How To Extinguish A Fire Based On Class

The Five Classes Of Fire Explained (A To E)

The various classes of fire have different methods for extinguishing the flames in a safe and effective way. That is why it is important to understand what type of fire you are dealing with before you attempt to put it out.

Putting Out A Class A Fire

Class A fires are one of the easiest to extinguish. You can use almost any kind of fire suppression technique without exacerbating the fire - dry chemical extinguishers, water, heavy materials or fire blankets, foam extinguishers, wet chemical extinguishers or carbon dioxide would all work.

Putting Out A Class B Fire

There are a few ways to put out a Class B fire. You could use a dry chemical extinguisher, a foam extinguisher, carbon dioxide, or halon (although halon is not commonly used as a fire extinguisher since it was discovered to have an adverse effect on the ozone layer).

Do not use water to put out a Class B fire. This is because the water can easily disperse the flammable gas or liquid, causing the fire to spread.

Some flammable liquids can float on water, which means that they will continue to burn on the surface of the water.

Putting Out A Class C Fire

The best way to put out an electrical fire is with a dry chemical extinguisher, or with carbon dioxide. Do not use water, as water conducts electricity. This could cause the fire to spread or cause you to be electrocuted.

If you can remove the source of electricity entirely then you can use a different method to extinguish the fire based on what materials are still burning.

Putting Out A Class D Fire

The safest way to put out a Class D fire is with a dry chemical extinguisher, but not your regular household kind.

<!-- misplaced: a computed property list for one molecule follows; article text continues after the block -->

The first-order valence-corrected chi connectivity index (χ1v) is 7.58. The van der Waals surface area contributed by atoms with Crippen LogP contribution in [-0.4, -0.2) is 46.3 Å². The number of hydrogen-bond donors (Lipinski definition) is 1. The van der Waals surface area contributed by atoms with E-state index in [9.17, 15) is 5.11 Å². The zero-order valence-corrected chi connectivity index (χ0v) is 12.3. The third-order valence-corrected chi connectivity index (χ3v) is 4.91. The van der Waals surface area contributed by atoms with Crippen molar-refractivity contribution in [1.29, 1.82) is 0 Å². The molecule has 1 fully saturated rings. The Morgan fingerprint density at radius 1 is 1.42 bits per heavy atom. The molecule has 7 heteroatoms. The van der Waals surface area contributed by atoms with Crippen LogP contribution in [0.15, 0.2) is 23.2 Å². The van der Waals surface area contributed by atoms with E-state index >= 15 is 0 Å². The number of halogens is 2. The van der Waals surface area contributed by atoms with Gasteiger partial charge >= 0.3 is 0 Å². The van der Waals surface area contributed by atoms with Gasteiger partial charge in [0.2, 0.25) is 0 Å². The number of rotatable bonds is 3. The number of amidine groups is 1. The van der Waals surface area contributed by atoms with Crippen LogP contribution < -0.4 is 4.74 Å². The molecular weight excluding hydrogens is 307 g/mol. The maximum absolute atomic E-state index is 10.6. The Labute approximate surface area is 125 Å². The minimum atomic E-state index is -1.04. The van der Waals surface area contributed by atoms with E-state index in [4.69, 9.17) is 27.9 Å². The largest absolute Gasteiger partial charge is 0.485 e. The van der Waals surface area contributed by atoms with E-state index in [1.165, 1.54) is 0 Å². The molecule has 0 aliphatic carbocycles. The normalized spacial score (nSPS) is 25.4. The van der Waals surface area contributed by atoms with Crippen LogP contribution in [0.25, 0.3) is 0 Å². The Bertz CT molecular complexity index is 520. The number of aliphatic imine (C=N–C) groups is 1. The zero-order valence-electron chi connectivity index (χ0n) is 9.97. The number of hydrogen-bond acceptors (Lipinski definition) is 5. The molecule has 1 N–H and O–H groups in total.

A normal domestic fire extinguisher will exacerbate the fire due to the chemicals used inside it. You will need to use an industrial dry chemical extinguisher with different chemicals in order to put out the fire.

Industrial buildings tend to have these on hand. It is unlikely that you will come across a Class D fire unless you work in an industrial setting.

Putting Out A Class E/K Fire

There are special fire extinguishers called wet chemical fire extinguishers which are perfect for putting out kitchen fires that involve oils or grease.

Most commercial kitchens will be fitted with these extinguishers, but you may not have one in your home. Some homes have a foam extinguisher in the kitchen and these can work very well.

A fire blanket is another good option as this will starve the fire of oxygen. It is usually not a good idea to use water on a Class E/K fire, but sometimes a water mist can be good to tame the flames.

Different Types Of Fire Extinguishers

There are different types of fire extinguishers that you can get to put out certain types of fires. These are:

  • Water Fire Extinguishers - water fire extinguishers are cost effective and are perfect for fighting class A fires. You can get a water jet, a water spray, a water mist, or water with added fire suppression chemicals.
  • Foam Extinguishers - Foam extinguishers are perfect for use on Class A fires or fires involving flammable liquids, but they are not so good for flammable gasses. The foam seals the liquid and prevents the flammable vapor from reaching the flames, starving the fire of fuel.
  • Chemical Extinguishers - You can get wet or dry chemical extinguishers, and domestic or industrial chemical extinguishers. They all have different purposes, so make sure you are using the right one for the job.
  • Carbon Dioxide Extinguishers - Carbon dioxide extinguishers are perfect for using on electrical fires or fires involving flammable liquids. They don’t leave behind any residue which makes them more convenient than foam extinguishers.
  • Fire Blankets - Fire blankets work by smothering the fire and starving it of oxygen. They are ideal for kitchen fires, but can also be used to help a person whose clothes are on fire.


It is important to understand the different classes of fires so that you know what kind of fire you are dealing with. This will ensure that you use the safest method to extinguish the fire.